The Iran-linked attacks against drinking and wastewater systems in the U.S. highlights longstanding concerns about under-resourced, local companies that depend on operational technology, including small utilities, manufacturers and healthcare organizations.
A group backed by Iran’s Islamic Revolutionary Guard Corps is linked to a recent wave of attacks targeting multiple U.S. water facilities and other sites that use Unitronics Vision Series programmable logic controllers.
Only a small number of water facilities have been targeted by the attacks thus far and there has been no direct impact on drinking water safety, federal officials said.
However the incident “is really a clarion call for every organization running operational technology to focus on solving critically important basic steps,” said Eric Goldstein, executive assistant director for cybersecurity at the Cybersecurity and Infrastructure Security Agency, during a conference call with reporters on Monday.
Those steps should include removing public facing assets from internet exposure, eliminating default passwords and implementing cybersecurity performance goals as previously outlined by CISA.
“Local utilities are on high alert right now, and for good reason,” Chris Grove, director of cybersecurity strategy at Nozomi Networks, said in an email. “We’re in regular contact with many who are recognizing the fact that they’re a prime target for cyberattacks and looking to shore up their defenses.”
Fixing leaky security
CISA and other federal agencies have spent more than a year on working with small utilities, local community businesses and other under-resourced organizations that are increasingly vulnerable to attack from ransomware groups and nation-state actors.
The U.S. has about 150,000 public water systems and 16,000 publicly owned wastewater systems, however 97% of these facilities serve fewer than 10,000 customers, according to the Environmental Protection Agency. These facilities have small operational budgets, a small number of employees and limited access to onsite security staff or forensics experts.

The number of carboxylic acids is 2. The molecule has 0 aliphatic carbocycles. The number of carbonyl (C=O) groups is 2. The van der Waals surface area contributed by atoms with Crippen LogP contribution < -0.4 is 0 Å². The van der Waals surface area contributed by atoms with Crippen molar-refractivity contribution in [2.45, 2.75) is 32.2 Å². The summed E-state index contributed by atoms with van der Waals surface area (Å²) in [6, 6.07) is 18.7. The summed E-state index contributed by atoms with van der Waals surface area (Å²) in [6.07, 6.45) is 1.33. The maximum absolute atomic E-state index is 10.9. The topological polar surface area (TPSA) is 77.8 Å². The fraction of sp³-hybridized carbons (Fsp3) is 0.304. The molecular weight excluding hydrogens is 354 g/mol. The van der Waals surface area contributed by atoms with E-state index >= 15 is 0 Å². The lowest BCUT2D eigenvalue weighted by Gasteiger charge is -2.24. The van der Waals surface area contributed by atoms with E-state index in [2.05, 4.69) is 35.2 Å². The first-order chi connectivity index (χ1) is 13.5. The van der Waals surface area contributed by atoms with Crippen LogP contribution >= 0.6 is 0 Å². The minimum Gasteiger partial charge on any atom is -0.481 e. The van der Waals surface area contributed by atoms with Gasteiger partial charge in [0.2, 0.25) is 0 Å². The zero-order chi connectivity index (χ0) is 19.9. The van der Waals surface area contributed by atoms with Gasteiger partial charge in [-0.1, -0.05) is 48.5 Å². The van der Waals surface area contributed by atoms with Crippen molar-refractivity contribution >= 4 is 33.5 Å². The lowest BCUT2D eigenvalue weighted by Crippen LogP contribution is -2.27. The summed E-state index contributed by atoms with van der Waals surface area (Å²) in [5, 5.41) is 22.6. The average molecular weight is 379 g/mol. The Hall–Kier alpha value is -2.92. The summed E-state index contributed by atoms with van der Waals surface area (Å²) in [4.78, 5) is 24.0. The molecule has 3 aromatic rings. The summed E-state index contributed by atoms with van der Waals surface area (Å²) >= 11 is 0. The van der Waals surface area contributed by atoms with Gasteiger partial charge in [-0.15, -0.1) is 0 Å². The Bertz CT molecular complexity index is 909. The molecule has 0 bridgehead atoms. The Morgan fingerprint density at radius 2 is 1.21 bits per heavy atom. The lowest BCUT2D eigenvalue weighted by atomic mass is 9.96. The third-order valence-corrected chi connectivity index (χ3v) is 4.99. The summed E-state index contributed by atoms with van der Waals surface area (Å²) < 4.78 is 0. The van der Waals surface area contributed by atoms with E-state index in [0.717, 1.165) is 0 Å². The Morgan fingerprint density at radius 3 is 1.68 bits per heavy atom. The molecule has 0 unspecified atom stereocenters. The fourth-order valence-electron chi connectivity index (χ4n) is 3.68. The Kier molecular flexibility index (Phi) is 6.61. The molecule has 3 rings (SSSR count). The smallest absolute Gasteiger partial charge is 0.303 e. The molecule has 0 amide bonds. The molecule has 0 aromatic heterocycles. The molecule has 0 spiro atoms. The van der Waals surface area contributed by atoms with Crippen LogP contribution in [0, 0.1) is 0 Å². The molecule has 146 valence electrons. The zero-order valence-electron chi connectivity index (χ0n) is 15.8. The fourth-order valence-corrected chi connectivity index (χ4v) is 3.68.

A House hearing in May focused on the rising threat of attack to the energy, water and healthcare sectors. Moody’s Investors Service also issued a warning about the threat of state-linked attacks against utilities and other critical infrastructure sectors.
CISA in September launched a program with the EPA and two industry organizations to provide free security scanning for water utilities. But in October, the EPA had to rescind a rule that mandated security audits.
Missouri, Arkansas and Iowa won the legal challenge against the prior audit mandates outlined by the EPA in March. Following that decision, the American Water Works Association and the National Rural Water Association praised the state legal challenge and called for a more collaborative approach between the government and industry.
The EPA still provides additional tools like statewide tabletop exercises and is hosting a webinar on the Unitronics hacking threat on Wednesday.
David Travers, director of the Water Infrastructure and Security Division at the EPA, said the agency has worked closely with CISA to dispel the notion that developing a program using effective cybersecurity practices are “expensive and hopelessly complex.”
“So for example, these recent incidents illustrate rudimentary cybersecurity measures like changing passwords can make a real difference,” Travers said during the Monday conference call. “And this is a practice which involves a simple, standard procedure at a utility with no cost.”
Clarification: The caption for the image has been updated to reflect that the East Bay Municipal Utility District's wastewater treatment plant is the example of a wastewater facility.